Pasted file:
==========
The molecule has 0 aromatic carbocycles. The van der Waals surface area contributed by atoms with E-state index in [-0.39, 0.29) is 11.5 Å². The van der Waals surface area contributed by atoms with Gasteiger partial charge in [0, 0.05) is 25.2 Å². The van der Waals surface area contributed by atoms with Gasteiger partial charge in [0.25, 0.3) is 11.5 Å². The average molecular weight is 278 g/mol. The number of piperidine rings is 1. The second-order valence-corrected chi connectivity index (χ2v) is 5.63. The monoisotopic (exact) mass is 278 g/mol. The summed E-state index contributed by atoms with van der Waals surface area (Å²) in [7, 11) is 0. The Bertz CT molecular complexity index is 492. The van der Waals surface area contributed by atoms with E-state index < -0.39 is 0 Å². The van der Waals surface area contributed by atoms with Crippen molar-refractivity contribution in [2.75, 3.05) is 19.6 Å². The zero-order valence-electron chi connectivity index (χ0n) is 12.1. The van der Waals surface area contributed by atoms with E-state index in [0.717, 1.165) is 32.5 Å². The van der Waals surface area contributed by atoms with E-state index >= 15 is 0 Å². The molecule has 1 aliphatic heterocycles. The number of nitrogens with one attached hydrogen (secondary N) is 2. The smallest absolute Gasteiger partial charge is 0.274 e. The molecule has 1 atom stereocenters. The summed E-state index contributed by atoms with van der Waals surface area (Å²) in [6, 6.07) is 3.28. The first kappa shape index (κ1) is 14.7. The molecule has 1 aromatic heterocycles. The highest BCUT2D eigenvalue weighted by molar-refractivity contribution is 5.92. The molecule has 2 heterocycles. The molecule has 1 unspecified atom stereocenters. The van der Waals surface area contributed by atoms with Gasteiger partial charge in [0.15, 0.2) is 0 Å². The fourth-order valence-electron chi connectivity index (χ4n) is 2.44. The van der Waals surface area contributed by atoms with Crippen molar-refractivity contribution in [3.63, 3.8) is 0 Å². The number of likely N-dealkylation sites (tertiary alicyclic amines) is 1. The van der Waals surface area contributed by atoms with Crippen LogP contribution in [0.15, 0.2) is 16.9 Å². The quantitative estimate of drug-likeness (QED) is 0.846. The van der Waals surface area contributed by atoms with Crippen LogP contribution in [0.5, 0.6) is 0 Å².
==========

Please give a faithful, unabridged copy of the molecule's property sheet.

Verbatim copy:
The molecule has 0 aromatic carbocycles. The van der Waals surface area contributed by atoms with E-state index in [-0.39, 0.29) is 11.5 Å². The van der Waals surface area contributed by atoms with Gasteiger partial charge in [0, 0.05) is 25.2 Å². The van der Waals surface area contributed by atoms with Gasteiger partial charge in [0.25, 0.3) is 11.5 Å². The average molecular weight is 278 g/mol. The number of piperidine rings is 1. The second-order valence-corrected chi connectivity index (χ2v) is 5.63. The monoisotopic (exact) mass is 278 g/mol. The summed E-state index contributed by atoms with van der Waals surface area (Å²) in [7, 11) is 0. The Bertz CT molecular complexity index is 492. The van der Waals surface area contributed by atoms with E-state index < -0.39 is 0 Å². The van der Waals surface area contributed by atoms with Crippen molar-refractivity contribution in [2.75, 3.05) is 19.6 Å². The zero-order valence-electron chi connectivity index (χ0n) is 12.1. The van der Waals surface area contributed by atoms with E-state index in [0.717, 1.165) is 32.5 Å². The van der Waals surface area contributed by atoms with E-state index >= 15 is 0 Å². The molecule has 1 aliphatic heterocycles. The number of nitrogens with one attached hydrogen (secondary N) is 2. The smallest absolute Gasteiger partial charge is 0.274 e. The molecule has 1 atom stereocenters. The summed E-state index contributed by atoms with van der Waals surface area (Å²) in [6, 6.07) is 3.28. The first kappa shape index (κ1) is 14.7. The molecule has 1 aromatic heterocycles. The highest BCUT2D eigenvalue weighted by molar-refractivity contribution is 5.92. The molecule has 2 heterocycles. The molecule has 1 unspecified atom stereocenters. The van der Waals surface area contributed by atoms with Gasteiger partial charge in [0.15, 0.2) is 0 Å². The fourth-order valence-electron chi connectivity index (χ4n) is 2.44. The van der Waals surface area contributed by atoms with Crippen molar-refractivity contribution in [3.63, 3.8) is 0 Å². The number of likely N-dealkylation sites (tertiary alicyclic amines) is 1. The van der Waals surface area contributed by atoms with Crippen LogP contribution in [0.15, 0.2) is 16.9 Å². The quantitative estimate of drug-likeness (QED) is 0.846. The van der Waals surface area contributed by atoms with Crippen LogP contribution in [0.5, 0.6) is 0 Å².